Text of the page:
Collaborative Networked Virtual Surgical Simulators (CNVSS) Implementing Hybrid Client-Server Architecture: Factors Affecting Collaborative Performance
PRESENCE-TELEOPERATORS AND VIRTUAL ENVIRONMENTS
2015; 23 (4): 393-409
Collaborative Networked Virtual Surgical Simulators (CNVSS): Factors Affecting Collaborative Performance
PRESENCE-TELEOPERATORS AND VIRTUAL ENVIRONMENTS
2013; 22 (1): 54-66
Design, Development, and Evaluation of an Online Virtual Emergency Department for Training Trauma Teams
SIMULATION IN HEALTHCARE
2008; 3 (3): 146-153
Collaborative learning using Internet2 and remote collections of stereo dissection images
2006; 19 (3): 275-283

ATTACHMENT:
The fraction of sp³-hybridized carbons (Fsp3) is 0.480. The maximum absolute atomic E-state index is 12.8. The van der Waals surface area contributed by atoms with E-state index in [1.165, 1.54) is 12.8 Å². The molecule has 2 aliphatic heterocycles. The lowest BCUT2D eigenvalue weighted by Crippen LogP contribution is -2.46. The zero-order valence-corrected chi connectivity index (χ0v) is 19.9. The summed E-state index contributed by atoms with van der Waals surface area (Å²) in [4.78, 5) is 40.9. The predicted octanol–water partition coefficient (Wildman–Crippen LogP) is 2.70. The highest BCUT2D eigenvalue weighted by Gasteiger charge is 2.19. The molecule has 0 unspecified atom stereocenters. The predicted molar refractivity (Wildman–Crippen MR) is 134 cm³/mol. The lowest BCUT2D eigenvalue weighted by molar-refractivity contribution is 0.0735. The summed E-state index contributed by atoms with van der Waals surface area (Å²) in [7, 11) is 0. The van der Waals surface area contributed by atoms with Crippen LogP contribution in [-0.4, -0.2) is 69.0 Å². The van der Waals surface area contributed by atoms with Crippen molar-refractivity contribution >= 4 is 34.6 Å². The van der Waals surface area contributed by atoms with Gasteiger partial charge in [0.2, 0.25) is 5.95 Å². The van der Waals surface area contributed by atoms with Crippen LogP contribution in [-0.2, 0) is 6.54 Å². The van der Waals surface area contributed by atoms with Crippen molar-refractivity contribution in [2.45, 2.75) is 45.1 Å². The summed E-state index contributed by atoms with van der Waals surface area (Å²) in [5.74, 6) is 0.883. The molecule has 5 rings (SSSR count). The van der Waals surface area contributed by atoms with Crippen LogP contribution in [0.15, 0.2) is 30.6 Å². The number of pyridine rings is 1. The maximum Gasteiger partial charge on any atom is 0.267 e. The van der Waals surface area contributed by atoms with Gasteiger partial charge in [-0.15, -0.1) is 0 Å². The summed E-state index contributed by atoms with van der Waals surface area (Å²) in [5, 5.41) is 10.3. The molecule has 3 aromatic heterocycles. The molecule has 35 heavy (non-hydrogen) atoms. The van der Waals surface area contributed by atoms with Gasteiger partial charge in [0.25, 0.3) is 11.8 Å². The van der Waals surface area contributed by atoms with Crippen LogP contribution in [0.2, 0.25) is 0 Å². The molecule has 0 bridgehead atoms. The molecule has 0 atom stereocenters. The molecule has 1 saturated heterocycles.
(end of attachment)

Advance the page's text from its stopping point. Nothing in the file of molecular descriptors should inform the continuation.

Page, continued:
Training interdisciplinary trauma teams to work effectively together using simulation technology has led to a reduction in medical errors in emergency department, operating room, and delivery room contexts. High-fidelity patient simulators (PSs)-the predominant method for training healthcare teams-are expensive to develop and implement and require that trainees be present in the same place at the same time. In contrast, online computer-based simulators are more cost effective and allow simultaneous participation by students in different locations and time zones. In this pilot study, the researchers created an online virtual emergency department (Virtual ED) for team training in crisis management, and compared the effectiveness of the Virtual ED with the PS. We hypothesized that there would be no difference in learning outcomes for graduating medical students trained with each method.In this pilot study, we used a pretest-posttest control group, experimental design in which 30 subjects were randomly assigned to either the Virtual ED or the PS system. In the Virtual ED each subject logged into the online environment and took the role of a team member. Four-person teams worked together in the Virtual ED, communicating in real time with live voice over Internet protocol, to manage computer-controlled patients who exhibited signs and symptoms of physical trauma. Each subject had the opportunity to be the team leader. The subjects' leadership behavior as demonstrated in both a pretest case and a posttest case was assessed by 3 raters, using a behaviorally anchored scale. In the PS environment, 4-person teams followed the same research protocol, using the same clinical scenarios in a Simulation Center. Guided by the Emergency Medicine Crisis Resource Management curriculum, both the Virtual ED and the PS groups applied the basic principles of team leadership and trauma management (Advanced Trauma Life Support) to manage 6 trauma cases-a pretest case, 4 training cases, and a posttest case. The subjects in each group were assessed individually with the same simulation method that they used for the training cases.Subjects who used either the Virtual ED or the PS showed significant improvement in performance between pretest and posttest cases (P < 0.05). In addition, there was no significant difference in subjects' performance between the 2 types of simulation, suggesting that the online Virtual ED may be as effective for learning team skills as the PS, the method widely used in Simulation Centers. Data on usability and attitudes toward both simulation methods as learning tools were equally positive.This study shows the potential value of using virtual learning environments for developing medical students' and resident physicians' team leadership and crisis management skills.